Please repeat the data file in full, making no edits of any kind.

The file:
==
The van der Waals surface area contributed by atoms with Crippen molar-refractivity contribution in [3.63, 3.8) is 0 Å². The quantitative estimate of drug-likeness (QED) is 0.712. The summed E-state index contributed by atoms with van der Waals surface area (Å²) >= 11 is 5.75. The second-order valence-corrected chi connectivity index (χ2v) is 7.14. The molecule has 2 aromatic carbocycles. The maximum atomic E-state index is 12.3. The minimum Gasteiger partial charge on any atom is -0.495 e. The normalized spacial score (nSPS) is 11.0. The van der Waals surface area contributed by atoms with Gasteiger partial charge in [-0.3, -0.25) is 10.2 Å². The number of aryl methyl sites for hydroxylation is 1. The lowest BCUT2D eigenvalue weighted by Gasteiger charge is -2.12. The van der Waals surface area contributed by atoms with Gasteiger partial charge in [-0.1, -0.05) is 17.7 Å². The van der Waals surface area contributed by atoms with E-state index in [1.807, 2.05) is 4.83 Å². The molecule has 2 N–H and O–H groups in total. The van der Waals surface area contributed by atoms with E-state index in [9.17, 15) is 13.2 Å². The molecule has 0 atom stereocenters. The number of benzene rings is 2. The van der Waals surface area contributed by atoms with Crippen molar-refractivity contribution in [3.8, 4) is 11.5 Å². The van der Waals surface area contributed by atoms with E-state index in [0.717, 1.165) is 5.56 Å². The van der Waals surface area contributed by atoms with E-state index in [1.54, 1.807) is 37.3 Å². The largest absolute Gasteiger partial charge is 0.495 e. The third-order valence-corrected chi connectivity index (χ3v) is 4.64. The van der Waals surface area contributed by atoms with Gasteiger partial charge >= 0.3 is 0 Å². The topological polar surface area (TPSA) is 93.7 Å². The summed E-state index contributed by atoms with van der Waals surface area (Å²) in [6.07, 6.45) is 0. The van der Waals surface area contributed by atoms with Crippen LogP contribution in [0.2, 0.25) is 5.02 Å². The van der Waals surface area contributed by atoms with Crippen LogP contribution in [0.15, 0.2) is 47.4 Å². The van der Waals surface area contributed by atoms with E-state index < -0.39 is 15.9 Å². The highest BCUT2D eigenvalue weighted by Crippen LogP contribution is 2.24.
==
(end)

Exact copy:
The van der Waals surface area contributed by atoms with Crippen molar-refractivity contribution in [3.63, 3.8) is 0 Å². The quantitative estimate of drug-likeness (QED) is 0.712. The summed E-state index contributed by atoms with van der Waals surface area (Å²) >= 11 is 5.75. The second-order valence-corrected chi connectivity index (χ2v) is 7.14. The molecule has 2 aromatic carbocycles. The maximum atomic E-state index is 12.3. The minimum Gasteiger partial charge on any atom is -0.495 e. The normalized spacial score (nSPS) is 11.0. The van der Waals surface area contributed by atoms with Gasteiger partial charge in [-0.3, -0.25) is 10.2 Å². The number of aryl methyl sites for hydroxylation is 1. The lowest BCUT2D eigenvalue weighted by Gasteiger charge is -2.12. The van der Waals surface area contributed by atoms with Gasteiger partial charge in [-0.1, -0.05) is 17.7 Å². The van der Waals surface area contributed by atoms with E-state index in [1.807, 2.05) is 4.83 Å². The molecule has 2 N–H and O–H groups in total. The van der Waals surface area contributed by atoms with E-state index in [9.17, 15) is 13.2 Å². The molecule has 0 atom stereocenters. The number of benzene rings is 2. The van der Waals surface area contributed by atoms with Crippen molar-refractivity contribution in [3.8, 4) is 11.5 Å². The van der Waals surface area contributed by atoms with E-state index in [0.717, 1.165) is 5.56 Å². The van der Waals surface area contributed by atoms with E-state index in [1.54, 1.807) is 37.3 Å². The largest absolute Gasteiger partial charge is 0.495 e. The third-order valence-corrected chi connectivity index (χ3v) is 4.64. The van der Waals surface area contributed by atoms with Gasteiger partial charge >= 0.3 is 0 Å². The topological polar surface area (TPSA) is 93.7 Å². The summed E-state index contributed by atoms with van der Waals surface area (Å²) in [6.07, 6.45) is 0. The van der Waals surface area contributed by atoms with Crippen LogP contribution in [0.2, 0.25) is 5.02 Å². The van der Waals surface area contributed by atoms with Crippen LogP contribution in [0.15, 0.2) is 47.4 Å². The van der Waals surface area contributed by atoms with E-state index < -0.39 is 15.9 Å². The highest BCUT2D eigenvalue weighted by Crippen LogP contribution is 2.24.